The greatest problem with this notion of liberty as an entitlement is that once citizens start declaring rights as “universal” and “God-given” there is no mechanism to stop them from continually inventing new ones. The “right to pick your gender” or the “right to universal suffrage” are muddled ideas that our founding fathers in America never anticipated. The founding fathers almost certainly would not have approved of this, but they are ideas that have as much legitimacy as America’s own Bill of Rights: if liberals can conjure up new rights with a few quill strokes there is likewise nothing to stop liberals from doing the same thing later on. And so the list of entitlements owed to Americans steadily grows longer as its list of responsibilities dwindles.
The ancient Roman, much to his credit, would sneer at our notion of liberty as a barbaric perversion. Imagine how, with his mediterranean temper, he would look in frustration listening to modern liberals explain liberty. In Roman minds, liberty had to be tempered with civitas, which is defined roughly as a body of citizens living under one common law; that is to say, citizenship provided liberties but it also conferred collective responsibilities. Liberty was not a wish-list filled with entitlements, it was a reward to those who served society and upheld the law. It is not hard to see why Rome built an empire on this definition of liberty; and it is ironic how modern liberals would condemn this notion of liberty. Fascism understands this as the essence of a positive liberty in a national community. NewRuins09 explains this in his video called The Fascist Conception of Liberty.
Liberalism on the other hand destroys this potential and instead what you have is a sterile narcissistic culture motivated by desire. This is the key to the liberals materialistic common market, the consumer society of desires. All of this is as Edward Bernays understood it in his book on Propaganda. In reality the liberals view of liberty hasn’t exactly worked in practice, as it assumes masses will autonomously and rationally struggle to preserve their conception of liberty. They won’t when it’s predicated on the illusion of desires. The State can also escape these so-called checks quite easily, because it can indoctrinate its subjects with motherly care and it’s soft totalitarian power in institutions, economy, media, ect.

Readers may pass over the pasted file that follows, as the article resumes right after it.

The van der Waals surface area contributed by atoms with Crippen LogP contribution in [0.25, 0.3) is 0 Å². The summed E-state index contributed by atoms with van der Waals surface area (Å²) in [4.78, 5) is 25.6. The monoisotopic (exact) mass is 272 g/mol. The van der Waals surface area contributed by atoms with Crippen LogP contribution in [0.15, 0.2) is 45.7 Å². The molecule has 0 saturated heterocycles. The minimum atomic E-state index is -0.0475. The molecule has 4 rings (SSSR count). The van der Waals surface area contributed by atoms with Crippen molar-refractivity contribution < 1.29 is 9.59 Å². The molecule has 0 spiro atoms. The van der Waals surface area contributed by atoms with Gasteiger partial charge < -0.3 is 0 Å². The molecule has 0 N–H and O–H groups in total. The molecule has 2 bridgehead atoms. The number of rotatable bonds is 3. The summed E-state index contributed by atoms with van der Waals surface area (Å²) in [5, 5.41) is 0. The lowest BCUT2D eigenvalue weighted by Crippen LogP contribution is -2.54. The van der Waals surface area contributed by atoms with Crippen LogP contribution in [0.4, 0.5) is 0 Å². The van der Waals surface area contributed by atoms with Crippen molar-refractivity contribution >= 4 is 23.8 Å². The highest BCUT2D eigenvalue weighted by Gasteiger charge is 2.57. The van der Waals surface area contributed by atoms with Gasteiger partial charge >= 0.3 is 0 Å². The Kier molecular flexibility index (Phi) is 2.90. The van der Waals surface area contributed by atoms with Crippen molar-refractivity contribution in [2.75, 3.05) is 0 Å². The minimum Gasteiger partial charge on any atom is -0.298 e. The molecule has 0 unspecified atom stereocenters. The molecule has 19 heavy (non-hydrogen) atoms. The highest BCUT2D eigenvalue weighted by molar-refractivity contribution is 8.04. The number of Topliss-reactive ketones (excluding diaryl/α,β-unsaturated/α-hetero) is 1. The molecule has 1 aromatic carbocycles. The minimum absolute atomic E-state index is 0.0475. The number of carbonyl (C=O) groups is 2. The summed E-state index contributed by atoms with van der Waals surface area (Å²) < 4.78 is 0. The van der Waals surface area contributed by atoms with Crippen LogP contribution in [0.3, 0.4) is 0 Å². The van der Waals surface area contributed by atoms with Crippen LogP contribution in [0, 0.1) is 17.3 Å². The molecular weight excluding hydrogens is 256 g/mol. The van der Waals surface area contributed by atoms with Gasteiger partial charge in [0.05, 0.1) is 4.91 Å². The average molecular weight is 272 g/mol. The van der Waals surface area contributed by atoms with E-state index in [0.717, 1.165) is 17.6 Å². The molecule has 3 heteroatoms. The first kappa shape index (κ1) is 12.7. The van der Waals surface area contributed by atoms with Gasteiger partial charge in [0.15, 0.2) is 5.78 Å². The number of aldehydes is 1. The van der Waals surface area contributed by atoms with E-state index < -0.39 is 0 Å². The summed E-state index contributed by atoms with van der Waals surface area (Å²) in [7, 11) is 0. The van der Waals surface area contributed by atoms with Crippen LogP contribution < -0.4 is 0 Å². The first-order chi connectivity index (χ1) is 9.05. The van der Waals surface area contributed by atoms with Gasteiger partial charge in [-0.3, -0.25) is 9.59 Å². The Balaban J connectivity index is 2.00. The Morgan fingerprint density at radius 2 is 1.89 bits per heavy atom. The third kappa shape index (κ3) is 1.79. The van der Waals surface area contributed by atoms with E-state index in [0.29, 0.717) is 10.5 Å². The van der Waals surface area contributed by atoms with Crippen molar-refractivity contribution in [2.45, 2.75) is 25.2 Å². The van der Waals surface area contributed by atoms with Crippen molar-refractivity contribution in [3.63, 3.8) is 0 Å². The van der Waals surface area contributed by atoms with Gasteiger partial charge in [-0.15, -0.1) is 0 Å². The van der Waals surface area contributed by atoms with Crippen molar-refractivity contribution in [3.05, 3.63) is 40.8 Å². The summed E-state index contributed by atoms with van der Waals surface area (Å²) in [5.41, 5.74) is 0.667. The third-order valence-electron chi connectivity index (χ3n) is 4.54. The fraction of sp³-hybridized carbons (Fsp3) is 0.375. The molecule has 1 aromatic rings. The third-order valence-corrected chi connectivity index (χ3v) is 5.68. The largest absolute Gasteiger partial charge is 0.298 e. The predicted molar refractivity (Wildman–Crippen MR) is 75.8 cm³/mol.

Sovereignty Is Formalized
The conclusion is simple: the nature of the state is that sovereignty is conserved. Due to its role as the central sovereign power, the state – or rather, the people who make it up – must develop a common set of normative values in order to operate. Because the state cannot brook opposition to its legitimacy to rule, it must therefore promote and inculcate these values in the population. Liberalism’s distinguishing feature – that it imposes no common good on its citizens – this is revealed as a sham. Secularism cannot be ‘neutral’ because it must defend itself from its competitors, power cannot be neutral by default and so secularized subjectivity must be manufactured and competitor worldviews deconstructed. Secularism however is a *negative* ideology, it is predicated upon not being rather than being, and so it can never be achieved but must always be progressing away from non-secularity. Secularism then must invent, project, provoke and hype non-secularities to sacrifice and scapegoat in order to maintain legitimacy (evangelical christianity, nazis, fascists, homophobia, radical islam, white supremacy, etc..)” This is precisely why Gentile was very concerned with religious education, for instance. The former is materialist and the latter is idealist, and Gentile covers these implications in *The Reform of Education* in a profound way.
All of this only validates Gentile more;
“The authority of the State is not subject to negotiation, or compromise, or to divide its terrain with other moral or religious principles that might interfere in consciousness. The authority of the State has force and is true authority if, within consciousness, it is entirely unconditioned.”
Alfredo Rocco another Fascist intellectual adds more context to Gentile in the The Political Doctrine of Fascism;
“For liberalism, the individual is the end and society the means… For fascism, society is the end, individuals the means, and its whole life consists in using individuals as instruments for its social ends. The state, therefore, guards and protects the welfare and development of individuals not for their exclusive interest but because of the identity of the needs of individuals with those of society as a whole.”